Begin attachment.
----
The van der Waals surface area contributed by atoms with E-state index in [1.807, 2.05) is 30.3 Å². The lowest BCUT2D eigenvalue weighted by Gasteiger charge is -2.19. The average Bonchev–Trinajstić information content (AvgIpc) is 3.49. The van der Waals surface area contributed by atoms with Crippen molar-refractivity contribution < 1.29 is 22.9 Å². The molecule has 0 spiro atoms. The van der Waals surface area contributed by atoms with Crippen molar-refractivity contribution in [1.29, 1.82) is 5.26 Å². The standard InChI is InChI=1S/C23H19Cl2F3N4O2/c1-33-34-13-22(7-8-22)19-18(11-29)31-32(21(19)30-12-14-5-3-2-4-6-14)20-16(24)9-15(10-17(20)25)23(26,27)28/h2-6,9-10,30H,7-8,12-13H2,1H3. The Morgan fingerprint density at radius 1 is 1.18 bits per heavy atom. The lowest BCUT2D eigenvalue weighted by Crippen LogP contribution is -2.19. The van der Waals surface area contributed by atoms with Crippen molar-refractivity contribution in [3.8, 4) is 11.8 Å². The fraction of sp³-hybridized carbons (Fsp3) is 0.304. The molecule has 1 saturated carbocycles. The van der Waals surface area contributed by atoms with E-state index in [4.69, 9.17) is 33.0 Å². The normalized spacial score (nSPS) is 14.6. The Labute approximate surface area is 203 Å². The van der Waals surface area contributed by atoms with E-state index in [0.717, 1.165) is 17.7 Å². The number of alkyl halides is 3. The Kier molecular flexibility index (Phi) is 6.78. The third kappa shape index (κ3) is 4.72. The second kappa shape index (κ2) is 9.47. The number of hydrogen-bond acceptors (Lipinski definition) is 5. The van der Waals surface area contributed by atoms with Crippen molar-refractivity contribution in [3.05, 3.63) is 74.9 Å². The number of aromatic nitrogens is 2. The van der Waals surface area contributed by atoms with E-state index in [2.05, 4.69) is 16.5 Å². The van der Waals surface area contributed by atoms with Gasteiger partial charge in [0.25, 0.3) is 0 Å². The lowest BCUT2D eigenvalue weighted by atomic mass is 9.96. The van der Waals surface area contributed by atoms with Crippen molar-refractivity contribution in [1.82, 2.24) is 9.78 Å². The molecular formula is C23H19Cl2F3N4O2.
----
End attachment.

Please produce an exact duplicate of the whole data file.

The van der Waals surface area contributed by atoms with E-state index in [1.807, 2.05) is 30.3 Å². The lowest BCUT2D eigenvalue weighted by Gasteiger charge is -2.19. The average Bonchev–Trinajstić information content (AvgIpc) is 3.49. The van der Waals surface area contributed by atoms with Crippen molar-refractivity contribution < 1.29 is 22.9 Å². The molecule has 0 spiro atoms. The van der Waals surface area contributed by atoms with Crippen molar-refractivity contribution in [1.29, 1.82) is 5.26 Å². The standard InChI is InChI=1S/C23H19Cl2F3N4O2/c1-33-34-13-22(7-8-22)19-18(11-29)31-32(21(19)30-12-14-5-3-2-4-6-14)20-16(24)9-15(10-17(20)25)23(26,27)28/h2-6,9-10,30H,7-8,12-13H2,1H3. The Morgan fingerprint density at radius 1 is 1.18 bits per heavy atom. The lowest BCUT2D eigenvalue weighted by Crippen LogP contribution is -2.19. The van der Waals surface area contributed by atoms with Crippen molar-refractivity contribution in [3.8, 4) is 11.8 Å². The fraction of sp³-hybridized carbons (Fsp3) is 0.304. The molecule has 1 saturated carbocycles. The van der Waals surface area contributed by atoms with E-state index in [4.69, 9.17) is 33.0 Å². The normalized spacial score (nSPS) is 14.6. The Labute approximate surface area is 203 Å². The van der Waals surface area contributed by atoms with E-state index in [0.717, 1.165) is 17.7 Å². The number of alkyl halides is 3. The Kier molecular flexibility index (Phi) is 6.78. The third kappa shape index (κ3) is 4.72. The second kappa shape index (κ2) is 9.47. The number of hydrogen-bond acceptors (Lipinski definition) is 5. The van der Waals surface area contributed by atoms with Crippen molar-refractivity contribution in [3.05, 3.63) is 74.9 Å². The number of aromatic nitrogens is 2. The van der Waals surface area contributed by atoms with E-state index in [2.05, 4.69) is 16.5 Å². The van der Waals surface area contributed by atoms with Gasteiger partial charge in [0.25, 0.3) is 0 Å². The lowest BCUT2D eigenvalue weighted by atomic mass is 9.96. The van der Waals surface area contributed by atoms with Crippen molar-refractivity contribution in [1.82, 2.24) is 9.78 Å². The molecular formula is C23H19Cl2F3N4O2.